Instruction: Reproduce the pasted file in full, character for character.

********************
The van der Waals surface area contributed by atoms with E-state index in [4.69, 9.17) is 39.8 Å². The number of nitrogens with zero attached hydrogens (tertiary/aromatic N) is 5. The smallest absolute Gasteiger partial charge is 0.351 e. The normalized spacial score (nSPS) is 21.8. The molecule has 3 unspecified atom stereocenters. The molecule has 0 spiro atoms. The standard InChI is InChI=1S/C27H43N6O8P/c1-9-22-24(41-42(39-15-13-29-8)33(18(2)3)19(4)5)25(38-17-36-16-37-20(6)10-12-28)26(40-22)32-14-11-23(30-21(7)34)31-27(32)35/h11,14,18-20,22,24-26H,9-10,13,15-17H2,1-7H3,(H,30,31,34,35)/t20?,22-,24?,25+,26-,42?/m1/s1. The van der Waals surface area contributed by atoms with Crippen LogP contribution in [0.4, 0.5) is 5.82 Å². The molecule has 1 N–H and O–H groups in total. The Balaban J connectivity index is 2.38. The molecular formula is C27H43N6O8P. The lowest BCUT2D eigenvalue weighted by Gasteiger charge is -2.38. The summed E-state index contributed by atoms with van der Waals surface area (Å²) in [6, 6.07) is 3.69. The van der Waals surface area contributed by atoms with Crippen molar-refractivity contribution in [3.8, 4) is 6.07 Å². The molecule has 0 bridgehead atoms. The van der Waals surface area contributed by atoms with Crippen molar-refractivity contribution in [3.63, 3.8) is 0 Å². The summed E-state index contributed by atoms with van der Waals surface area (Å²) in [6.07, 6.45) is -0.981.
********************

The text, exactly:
The van der Waals surface area contributed by atoms with E-state index in [4.69, 9.17) is 39.8 Å². The number of nitrogens with zero attached hydrogens (tertiary/aromatic N) is 5. The smallest absolute Gasteiger partial charge is 0.351 e. The normalized spacial score (nSPS) is 21.8. The molecule has 3 unspecified atom stereocenters. The molecule has 0 spiro atoms. The standard InChI is InChI=1S/C27H43N6O8P/c1-9-22-24(41-42(39-15-13-29-8)33(18(2)3)19(4)5)25(38-17-36-16-37-20(6)10-12-28)26(40-22)32-14-11-23(30-21(7)34)31-27(32)35/h11,14,18-20,22,24-26H,9-10,13,15-17H2,1-7H3,(H,30,31,34,35)/t20?,22-,24?,25+,26-,42?/m1/s1. The van der Waals surface area contributed by atoms with Crippen LogP contribution in [0.4, 0.5) is 5.82 Å². The molecule has 1 N–H and O–H groups in total. The Balaban J connectivity index is 2.38. The molecular formula is C27H43N6O8P. The lowest BCUT2D eigenvalue weighted by Gasteiger charge is -2.38. The summed E-state index contributed by atoms with van der Waals surface area (Å²) in [6, 6.07) is 3.69. The van der Waals surface area contributed by atoms with Crippen molar-refractivity contribution in [3.8, 4) is 6.07 Å². The molecule has 0 bridgehead atoms. The van der Waals surface area contributed by atoms with Crippen molar-refractivity contribution in [3.63, 3.8) is 0 Å². The summed E-state index contributed by atoms with van der Waals surface area (Å²) in [6.07, 6.45) is -0.981.